Coach Yourself Up A Notch – Dealing with The Peter Principle

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The Peter Principle is that we rise to the level of our own incompetence. In nature, those are the rings of the tree trunk we call growth rings but in life they are called incompetence, calamities and humbling circumstances where suddenly we seem to have not enough time and not enough resources to do what needs to be done. In Walker language, “not evolving fast enough. It’s that uncomfortable time (or times) in our life when the wheels fall off the cart. We are not in control.

Rather than panic when this uncomfortable time happens, or make massive irreversible changes which aren’t necessary and are usually regrettable, I’d suggest in these times of incompetence, we fess up and use the opportunity to reinvent ourselves. But before we get into that, lets make some clear expectations.

1. You can’t avoid it. All the universe evolves at the border of chaos and order. if you got sold a model of life that suggests you can avoid times of incompetence and total dumb dumb feelings of lost control, you got sold a lemon. All things, dogs, cats, flowers, rocks, trees, oh, and you, evolve at the border of chaos and order. So, with that on the table, the fact that you can’t avoid it, we can move to the next stage of dealing with incompetence,

2. You can’t avoid it but people will continue to think they can avoid it. There are three different generic ways people try to avoid the Peter principle. The first is to pretend that they are bullet proof and then hit it at 200km/hr face first. Second is to follow an ideal or guru who told them that if they eat banana’s, be good, donate to so and so, and eat their crusts, they will be blessed. In other words, no Peter Principle. That doesn’t work. Just ask the last Pope how it felt to be incontinent and driving around standing up in the Pope mobile for hours. The final and most common way people try to avoid the Peter Principle is to stimulate themselves with false realities – sugar, food, carbohydrates, greed, sex and spirituality (or a version of it) this group of people try to see anything that disrupts their comfort as the enemy. They have a radar and if challenge comes they put on the breaks and try working less hours to reduce the stress, become single to avoid confrontation or hibernate in an anti establishment community. That’s called “the Bonsai principle” prune your life to avoid Peter Principle.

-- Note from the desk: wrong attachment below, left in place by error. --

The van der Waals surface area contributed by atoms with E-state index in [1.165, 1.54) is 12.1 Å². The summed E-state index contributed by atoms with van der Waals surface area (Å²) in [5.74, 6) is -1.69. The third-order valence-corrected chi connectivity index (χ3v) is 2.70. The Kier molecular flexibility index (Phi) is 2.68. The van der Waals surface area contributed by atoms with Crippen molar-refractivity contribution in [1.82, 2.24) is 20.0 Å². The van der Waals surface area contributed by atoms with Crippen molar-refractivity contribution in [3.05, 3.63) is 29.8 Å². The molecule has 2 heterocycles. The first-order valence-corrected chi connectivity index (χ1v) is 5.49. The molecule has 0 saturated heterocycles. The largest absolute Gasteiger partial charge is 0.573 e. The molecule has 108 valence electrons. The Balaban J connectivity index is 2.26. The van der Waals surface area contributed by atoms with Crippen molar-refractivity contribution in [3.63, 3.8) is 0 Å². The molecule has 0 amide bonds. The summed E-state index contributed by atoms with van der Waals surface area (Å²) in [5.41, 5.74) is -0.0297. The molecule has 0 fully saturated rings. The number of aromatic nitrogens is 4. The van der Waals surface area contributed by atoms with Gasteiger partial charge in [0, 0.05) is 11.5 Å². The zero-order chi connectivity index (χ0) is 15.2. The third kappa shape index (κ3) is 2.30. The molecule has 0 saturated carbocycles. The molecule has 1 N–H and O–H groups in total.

The purpose of a mentor is to challenge you. Why? Because that’s bringing the Peter Principle to you while you still have time to process and grow rather than wait for you to get to the Peter Principle, feel incompetent and then be dealing with incompetence in real time. Treat mentoring as a sort of flight simulator. Would you prefer your airline pilots to learn in a simulator or by flying cheaper seat flights with 200 people on board?

So there are three important keys to choosing a mentor.

1. Make sure they make you feel uncomfortable by predicting trouble before it arrives.

2. Make sure they are not driven by interests that could prevent them being tough love honest with you. (like a work colleague, a friend or someone who needs your payment to survive)

3. Check that they can solve 90% of your personal issues within 30 minutes.

In the entire universe, nature evolves at the border of chaos and order, support and challenge, competent and incompetent. Learn to coach yourself by remaining a student, by having a welcome mat out for your own incompetence, try learning in virtual reality, rather than in reality.

Take it like this. You are going to climb a mountain. You decide that you are a pretty good mountaineer. But there’s changing weather and the mountain ice shifts. So, would you decide to learn how to deal with slippery ice while you are in the reality of the mountain climb, or would you be better to simulate that challenge and deal with it in a gym?

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